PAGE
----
The Law Library has two labs on the third floor (Rooms 342 and 351). Lab 342 is also used occassionally as a training classroom. Lab 342 has ten Windows PCs and two iMacs, and Lab 351 has six Windows PCs and two iMacs. Both labs also have flatbed scanners with sheet feeders. There is a high-speed laser printer in lab 342 and another one across from the door to lab 351. Both printers use the university's Pay-For-Print system. The labs are open to currently enrolled GMU Law students only. Students must present a current GMU ID at the Law Library's Circulation desk in order to receive an access code to the labs.
Computer Labs - Frequently Asked Questions
Following are answers to some frequently-asked questions relating to the two computer labs located within the George Mason School of Law. Click on the question heading to see the related answer.
- What software is loaded in the computer labs?
- Are there any known problems with the computers in the labs?
- Can I install specialized software for personal use?
- Can other software be loaded?
- How does the pay-for-print system work?
- Can I use the fee-for-print system from my laptop?
- How do I save files or download documents?
- Can I listen to music in the labs?
- Why are some features of Windows unavailable?
- Who is eligible to use the labs?
- How do I gain access to the labs?
- Can I eat or drink in the lab?
- When and where are lab staff available to assist with problems?
Combined questions and answers:
Following is a list of the major software that is installed in the computer labs:
- Adobe Reader
- CALI Lessons
- Internet Explorer
- Microsoft Office Professional 10
- Roxio MyDVD
- Symantec Norton Antivirus
- Windows Media Player
- WordPerfect Office X3
Other programs available as a part of the Windows operating system are not listed here in detail.
No. If you notice any problems, please contact email@example.com.
If there are software programs that are required to support curriculum needs for courses in the School of Law or other disciplines (mostly on the Alrington campus), it is possible that additional programs can be loaded. Before any title is considered, proper licensing must be verified. Contact firstname.lastname@example.org with questions.
At any individual computer workstation, the pay-for-print system works essentially like a normal printer. You simply issue a standard print command, and the print job can then be released from the print station, upon payment for the job. Jobs stay in the print queue for two hours and then they disappear forever. For more information, see Pay for Print.
Yes. Please see the Law School Computing Support, Law Library 362.
The easiest way to save files and any documents you may download is to save them directly to a USB drive. The computers are set up to allow you to save files directly to these "removable media". If you want to save a file to the local computer, you need to save files to the "T" drive or the "S" drive. The computers reboot every night and documents saved on the "C" drive will be deleted. Please note that while we do provide ample storage space to temporarily store files on the local harddrive, we make no guarantees that these files will remain there for any length of time. If there are ever problems with a given system, one of the most common remedies is to simply re-image the system, which removes all all data stored on the local system.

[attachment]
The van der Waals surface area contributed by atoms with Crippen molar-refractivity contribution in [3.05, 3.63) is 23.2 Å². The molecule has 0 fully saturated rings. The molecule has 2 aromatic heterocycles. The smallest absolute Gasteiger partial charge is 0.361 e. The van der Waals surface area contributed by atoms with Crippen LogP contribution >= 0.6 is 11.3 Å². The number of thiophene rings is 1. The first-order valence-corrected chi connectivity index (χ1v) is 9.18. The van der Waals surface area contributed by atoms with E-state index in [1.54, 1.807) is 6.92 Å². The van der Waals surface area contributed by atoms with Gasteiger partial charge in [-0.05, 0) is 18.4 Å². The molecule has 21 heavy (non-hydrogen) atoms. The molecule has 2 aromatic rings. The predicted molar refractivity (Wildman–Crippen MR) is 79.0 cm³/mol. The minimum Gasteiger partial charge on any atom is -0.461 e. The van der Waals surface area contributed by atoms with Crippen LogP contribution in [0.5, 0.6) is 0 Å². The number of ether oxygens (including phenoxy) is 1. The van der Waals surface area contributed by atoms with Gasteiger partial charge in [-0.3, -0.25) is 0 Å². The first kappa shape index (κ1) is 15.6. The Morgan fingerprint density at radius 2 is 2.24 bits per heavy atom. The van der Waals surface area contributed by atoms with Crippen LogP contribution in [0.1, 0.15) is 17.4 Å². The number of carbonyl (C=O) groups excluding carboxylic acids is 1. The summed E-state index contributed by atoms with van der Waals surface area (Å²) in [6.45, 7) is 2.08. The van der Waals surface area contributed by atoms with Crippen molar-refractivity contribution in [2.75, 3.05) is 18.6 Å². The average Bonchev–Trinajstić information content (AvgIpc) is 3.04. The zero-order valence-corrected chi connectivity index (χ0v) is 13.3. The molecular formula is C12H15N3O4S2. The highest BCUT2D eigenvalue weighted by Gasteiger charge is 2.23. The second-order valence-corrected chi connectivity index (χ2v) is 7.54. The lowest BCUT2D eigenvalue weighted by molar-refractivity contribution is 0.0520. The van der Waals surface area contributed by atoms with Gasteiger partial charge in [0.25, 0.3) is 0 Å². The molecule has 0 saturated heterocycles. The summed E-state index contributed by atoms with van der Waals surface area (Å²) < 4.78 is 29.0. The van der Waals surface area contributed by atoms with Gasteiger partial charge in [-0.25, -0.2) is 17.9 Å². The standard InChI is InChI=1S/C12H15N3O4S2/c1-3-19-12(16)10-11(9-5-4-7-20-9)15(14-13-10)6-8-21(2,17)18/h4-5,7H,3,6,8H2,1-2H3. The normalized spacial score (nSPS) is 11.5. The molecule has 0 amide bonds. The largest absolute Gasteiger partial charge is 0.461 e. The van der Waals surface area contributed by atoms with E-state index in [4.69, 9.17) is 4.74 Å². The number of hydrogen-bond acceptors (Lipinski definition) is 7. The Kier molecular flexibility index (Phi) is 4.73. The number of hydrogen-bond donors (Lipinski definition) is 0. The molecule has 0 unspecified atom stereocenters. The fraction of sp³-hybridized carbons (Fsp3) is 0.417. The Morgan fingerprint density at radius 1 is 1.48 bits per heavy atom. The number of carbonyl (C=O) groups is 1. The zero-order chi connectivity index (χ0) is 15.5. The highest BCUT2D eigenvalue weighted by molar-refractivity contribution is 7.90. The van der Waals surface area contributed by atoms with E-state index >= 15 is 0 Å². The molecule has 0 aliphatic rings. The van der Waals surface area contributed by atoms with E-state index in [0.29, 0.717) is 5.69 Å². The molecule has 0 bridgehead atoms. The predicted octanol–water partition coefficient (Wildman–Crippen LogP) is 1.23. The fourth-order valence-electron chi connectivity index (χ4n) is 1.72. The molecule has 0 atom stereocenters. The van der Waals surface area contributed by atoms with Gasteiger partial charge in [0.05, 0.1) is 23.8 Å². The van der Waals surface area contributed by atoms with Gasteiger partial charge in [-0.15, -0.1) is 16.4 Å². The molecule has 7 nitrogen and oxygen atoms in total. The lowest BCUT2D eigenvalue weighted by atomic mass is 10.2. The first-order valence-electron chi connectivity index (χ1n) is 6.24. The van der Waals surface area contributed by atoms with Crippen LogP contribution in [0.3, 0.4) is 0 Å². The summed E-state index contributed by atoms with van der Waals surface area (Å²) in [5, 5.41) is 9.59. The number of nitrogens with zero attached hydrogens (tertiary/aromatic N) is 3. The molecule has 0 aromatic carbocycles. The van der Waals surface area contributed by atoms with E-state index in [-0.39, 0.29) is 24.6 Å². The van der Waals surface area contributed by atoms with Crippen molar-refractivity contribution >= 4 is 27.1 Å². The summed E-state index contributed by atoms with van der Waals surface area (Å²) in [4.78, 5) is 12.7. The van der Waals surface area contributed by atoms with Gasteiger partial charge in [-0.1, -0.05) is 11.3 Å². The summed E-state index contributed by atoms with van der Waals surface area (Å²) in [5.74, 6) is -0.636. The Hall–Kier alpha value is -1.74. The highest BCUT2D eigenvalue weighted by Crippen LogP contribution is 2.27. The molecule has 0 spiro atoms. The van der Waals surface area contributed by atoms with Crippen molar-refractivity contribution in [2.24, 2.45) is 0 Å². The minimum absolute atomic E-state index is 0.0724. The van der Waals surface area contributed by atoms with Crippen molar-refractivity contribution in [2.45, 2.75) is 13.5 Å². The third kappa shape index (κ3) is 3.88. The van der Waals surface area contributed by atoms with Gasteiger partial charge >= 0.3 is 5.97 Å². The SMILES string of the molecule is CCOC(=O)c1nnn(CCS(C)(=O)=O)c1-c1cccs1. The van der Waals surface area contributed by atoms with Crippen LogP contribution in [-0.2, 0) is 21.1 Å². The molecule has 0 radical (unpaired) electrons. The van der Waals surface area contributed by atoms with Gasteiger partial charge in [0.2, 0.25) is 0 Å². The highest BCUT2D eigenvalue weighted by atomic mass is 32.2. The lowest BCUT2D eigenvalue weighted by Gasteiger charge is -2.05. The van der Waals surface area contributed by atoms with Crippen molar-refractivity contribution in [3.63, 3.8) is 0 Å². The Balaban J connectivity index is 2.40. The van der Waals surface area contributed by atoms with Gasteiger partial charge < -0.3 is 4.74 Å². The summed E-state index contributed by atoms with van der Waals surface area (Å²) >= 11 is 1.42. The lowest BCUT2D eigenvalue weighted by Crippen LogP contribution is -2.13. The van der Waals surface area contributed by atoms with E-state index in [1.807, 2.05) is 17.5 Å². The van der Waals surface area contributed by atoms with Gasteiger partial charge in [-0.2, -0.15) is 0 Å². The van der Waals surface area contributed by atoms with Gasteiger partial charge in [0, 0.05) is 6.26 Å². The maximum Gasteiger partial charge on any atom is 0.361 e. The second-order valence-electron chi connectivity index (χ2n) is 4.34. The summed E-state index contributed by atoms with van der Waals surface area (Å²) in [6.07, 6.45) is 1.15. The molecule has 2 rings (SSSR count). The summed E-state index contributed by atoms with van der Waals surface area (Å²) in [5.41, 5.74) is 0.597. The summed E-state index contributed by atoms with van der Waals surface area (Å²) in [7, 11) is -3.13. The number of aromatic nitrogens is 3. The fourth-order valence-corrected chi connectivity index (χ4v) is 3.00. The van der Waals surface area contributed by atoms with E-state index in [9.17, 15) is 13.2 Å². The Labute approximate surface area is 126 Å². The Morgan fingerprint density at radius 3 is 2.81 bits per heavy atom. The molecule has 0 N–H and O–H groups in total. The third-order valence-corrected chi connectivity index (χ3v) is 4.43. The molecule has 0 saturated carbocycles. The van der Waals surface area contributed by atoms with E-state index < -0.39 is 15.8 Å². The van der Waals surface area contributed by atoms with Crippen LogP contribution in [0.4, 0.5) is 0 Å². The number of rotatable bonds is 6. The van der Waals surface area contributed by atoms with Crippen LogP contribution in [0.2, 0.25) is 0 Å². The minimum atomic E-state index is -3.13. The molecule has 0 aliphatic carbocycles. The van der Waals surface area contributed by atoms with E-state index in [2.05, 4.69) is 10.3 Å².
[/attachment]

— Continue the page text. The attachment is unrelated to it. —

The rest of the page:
It is no longer possible to save documents to the computer desktop, as this was causing some security and confidentiality issues.
Each computer has a sound card in it, and you should be able to listen to music CDs from the CD-Rom drive. You can also listen to Internet news broadcasts and streaming audio/video using an available media player. You must supply your own headphones. Since this activity is not considered essential to any particular program, technical support for problems with sound files is very limited.
Security software is installed on all computers in the labs, which limits some of the functions of the operating system. This has been done for reasons of stability and security. Functionality of things like Windows Explorer, "My Computer", Control Panel and the command prompt are either very limited or else they are completely unavailable.
Law School Computing has made every effort possible to balance security needs with ease-of-use for end-users. If there are productivity problems, let us know.
Lab 342 and Lab 351 are both reserved for George Mason Law students only.
Both computer labs have code-activated locks on the doors, and codes are being issued on an individual basis for currently-enrolled law students. Codes can be obtained from the circulation desk in the law library. In order to obtain an access code, users must sign a Lab Access Agreement.
Food and drinks (even in protected containers) can not be consumed in the computer labs.
Please see the Law School Computing Support, Law Library 362 or send an email message to: email@example.com.